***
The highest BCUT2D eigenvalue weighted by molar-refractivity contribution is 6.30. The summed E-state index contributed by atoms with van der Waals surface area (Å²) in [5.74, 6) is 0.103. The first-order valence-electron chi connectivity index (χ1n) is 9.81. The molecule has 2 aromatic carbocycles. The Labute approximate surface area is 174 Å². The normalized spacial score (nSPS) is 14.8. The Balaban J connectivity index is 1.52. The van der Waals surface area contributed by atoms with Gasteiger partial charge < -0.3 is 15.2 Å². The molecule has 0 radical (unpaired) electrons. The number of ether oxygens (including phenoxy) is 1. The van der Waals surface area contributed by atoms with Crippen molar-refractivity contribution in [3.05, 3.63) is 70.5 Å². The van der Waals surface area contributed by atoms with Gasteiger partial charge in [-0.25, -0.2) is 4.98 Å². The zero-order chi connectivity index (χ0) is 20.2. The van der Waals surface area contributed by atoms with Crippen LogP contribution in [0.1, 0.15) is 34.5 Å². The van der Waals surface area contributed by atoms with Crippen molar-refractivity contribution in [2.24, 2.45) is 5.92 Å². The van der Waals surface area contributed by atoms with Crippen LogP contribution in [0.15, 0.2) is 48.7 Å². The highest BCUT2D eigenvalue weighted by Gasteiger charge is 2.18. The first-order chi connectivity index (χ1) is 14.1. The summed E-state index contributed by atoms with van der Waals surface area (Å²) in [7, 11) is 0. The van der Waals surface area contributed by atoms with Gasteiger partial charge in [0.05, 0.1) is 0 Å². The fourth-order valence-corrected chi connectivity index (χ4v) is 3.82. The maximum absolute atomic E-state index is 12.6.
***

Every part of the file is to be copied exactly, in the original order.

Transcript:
The highest BCUT2D eigenvalue weighted by molar-refractivity contribution is 6.30. The summed E-state index contributed by atoms with van der Waals surface area (Å²) in [5.74, 6) is 0.103. The first-order valence-electron chi connectivity index (χ1n) is 9.81. The molecule has 2 aromatic carbocycles. The Labute approximate surface area is 174 Å². The normalized spacial score (nSPS) is 14.8. The Balaban J connectivity index is 1.52. The van der Waals surface area contributed by atoms with Gasteiger partial charge < -0.3 is 15.2 Å². The molecule has 0 radical (unpaired) electrons. The number of ether oxygens (including phenoxy) is 1. The van der Waals surface area contributed by atoms with Crippen molar-refractivity contribution in [3.05, 3.63) is 70.5 Å². The van der Waals surface area contributed by atoms with Gasteiger partial charge in [-0.25, -0.2) is 4.98 Å². The zero-order chi connectivity index (χ0) is 20.2. The van der Waals surface area contributed by atoms with Crippen LogP contribution in [0.1, 0.15) is 34.5 Å². The van der Waals surface area contributed by atoms with Crippen molar-refractivity contribution in [2.24, 2.45) is 5.92 Å². The van der Waals surface area contributed by atoms with Crippen LogP contribution in [0.15, 0.2) is 48.7 Å². The highest BCUT2D eigenvalue weighted by Gasteiger charge is 2.18. The first-order chi connectivity index (χ1) is 14.1. The summed E-state index contributed by atoms with van der Waals surface area (Å²) in [7, 11) is 0. The van der Waals surface area contributed by atoms with Gasteiger partial charge in [0.05, 0.1) is 0 Å². The fourth-order valence-corrected chi connectivity index (χ4v) is 3.82. The maximum absolute atomic E-state index is 12.6.